The hysteria of everyday life
Still from "Sequence Three-In Six Movements (Byblis and Caunus)," 2012. - Courtesy: Doa Aly

Doa Aly and I sit smoking on the floor of the Townhouse Factory Space in May, pondering the approaching opening of her solo exhibition, Desire, Deceit, and Difficult Deliveries.

A friend walks into the space to keep us company, and notices the unusual behavior of the factory floor. Perhaps due to a recent flood, it has sunk away from the wall in some areas, drooping down into itself, creating cracks and strange slopes and valleys.

 “Djinn,” he pronounces solemnly. “You have djinn under the floor.”

Something mad and unearthly about the four videos we were showing in the space made this explanation somehow plausible.

The videos comprised a series called Metamorphoses: The Sequences (2010-2013). Loosely inspired by supernatural tales of obsessive longing and desire from Ovid’s Metamorphoses, Doa worked with non-dancers to develop an idiosyncratic, restricted vocabulary of a few gestures. Each performer enacted these gestures against an ethereal backdrop, while walking in a pattern designed by the artist.

In Townhouse’s First Floor Gallery, another video piece, Roy, was filmed in 2012 while the artist was on a residency at Ashkal Alwan in Beirut, and was a more relatable, human encounter with a performer she met there. The crisscrossing lines and circles of the trajectories walked by the performers in The Sequences informed the design of a spindly, Odradek-like wooden sculpture, which was surrounded by pencil drawings related to anatomical drawings of skull bones in Grey’s Anatomy. Finally, a wall text sutured together extracts from the Metamorphoses with writings on dementia, hysteria and mental illness.

It was easy to get lost in this world of supernatural madness and frustrated movement, and at times Townhouse seemed like an eerie, otherworldly home for this exhibition. It somehow made sense that some invisible djinn would be making mischief underneath our feet as we worked.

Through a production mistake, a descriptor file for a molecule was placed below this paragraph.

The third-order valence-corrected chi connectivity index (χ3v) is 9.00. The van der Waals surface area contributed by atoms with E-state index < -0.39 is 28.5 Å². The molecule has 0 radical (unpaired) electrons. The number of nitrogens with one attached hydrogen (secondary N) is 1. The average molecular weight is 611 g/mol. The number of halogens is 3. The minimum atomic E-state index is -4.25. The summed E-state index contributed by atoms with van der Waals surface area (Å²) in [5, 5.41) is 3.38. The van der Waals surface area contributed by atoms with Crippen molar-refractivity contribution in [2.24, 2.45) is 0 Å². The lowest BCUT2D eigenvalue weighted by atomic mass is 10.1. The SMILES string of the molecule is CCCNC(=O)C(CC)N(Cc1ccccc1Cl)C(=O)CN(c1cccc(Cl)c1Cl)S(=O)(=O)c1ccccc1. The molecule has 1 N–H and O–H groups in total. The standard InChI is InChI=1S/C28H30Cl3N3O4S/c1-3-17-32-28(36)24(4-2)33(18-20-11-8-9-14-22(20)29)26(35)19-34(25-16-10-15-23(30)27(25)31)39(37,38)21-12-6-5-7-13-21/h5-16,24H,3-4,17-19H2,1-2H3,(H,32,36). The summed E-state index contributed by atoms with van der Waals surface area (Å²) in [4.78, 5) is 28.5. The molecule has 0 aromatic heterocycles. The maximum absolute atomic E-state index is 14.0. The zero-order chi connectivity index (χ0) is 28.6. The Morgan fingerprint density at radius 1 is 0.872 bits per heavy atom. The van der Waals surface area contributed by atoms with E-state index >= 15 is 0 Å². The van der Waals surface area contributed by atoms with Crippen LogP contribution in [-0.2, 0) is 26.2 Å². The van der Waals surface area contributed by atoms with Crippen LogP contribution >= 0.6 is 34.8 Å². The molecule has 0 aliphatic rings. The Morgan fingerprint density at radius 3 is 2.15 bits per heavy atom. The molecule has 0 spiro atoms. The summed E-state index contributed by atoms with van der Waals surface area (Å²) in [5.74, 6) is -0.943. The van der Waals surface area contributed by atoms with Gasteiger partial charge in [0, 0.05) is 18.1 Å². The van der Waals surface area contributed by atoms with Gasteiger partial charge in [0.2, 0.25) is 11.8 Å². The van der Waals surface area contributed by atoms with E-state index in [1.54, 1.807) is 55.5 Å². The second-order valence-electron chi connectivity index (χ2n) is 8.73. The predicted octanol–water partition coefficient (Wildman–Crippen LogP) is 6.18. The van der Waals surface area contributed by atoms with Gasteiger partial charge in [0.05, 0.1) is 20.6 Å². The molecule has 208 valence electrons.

Doa said that Desire, Deceit, and Difficult Deliveries represented a turning point in her interests, and by the time the show opened on May 15, she was already thinking ahead to a solo show she would be having at Aleya Hamza’s yet-to-be-launched Gypsum Gallery.

That exhibition, The House of Sleep, opened on December 10 and will run until January 7. Doa is still using Ovid as her reference in this new body of work, but restricts her explorations to drawings, paintings and hints of text.

I had this conversation with Doa as we were preparing for the Townhouse show.

Ania Szremski: We should start by talking about “The Sequences,” which was the impetus for the other work in the exhibition. You mentioned you began this project in 2010, when you were interested in certain readings on hysteria. What texts were you looking at?

Doa Aly: I had just come out of The Girl Splendid in Walking (2009). I had read Freud’s account of the book before I actually read the novel (Sigmund Freud’s Delusion and Dream is based on Wilhem Jensen’s Gradiva). I read this, then I read the novel and made the project; and then I went back to Freud’s writing and got into this super clinical stuff on dementia. That led me to narcissism and all of that.

I liked it, but it’s funny, because if I had started with [Jensen’s] story I wouldn’t have been so attracted to it.

AS: So you were reading the stories through the psychoanalytical lens from the beginning. And why did you choose these specific tales [“Echo and Narcissus,” “The Fountain of Salmacis,” “Byblis and Caunus,” and “Myrrha”] from the “Metamorphosis”?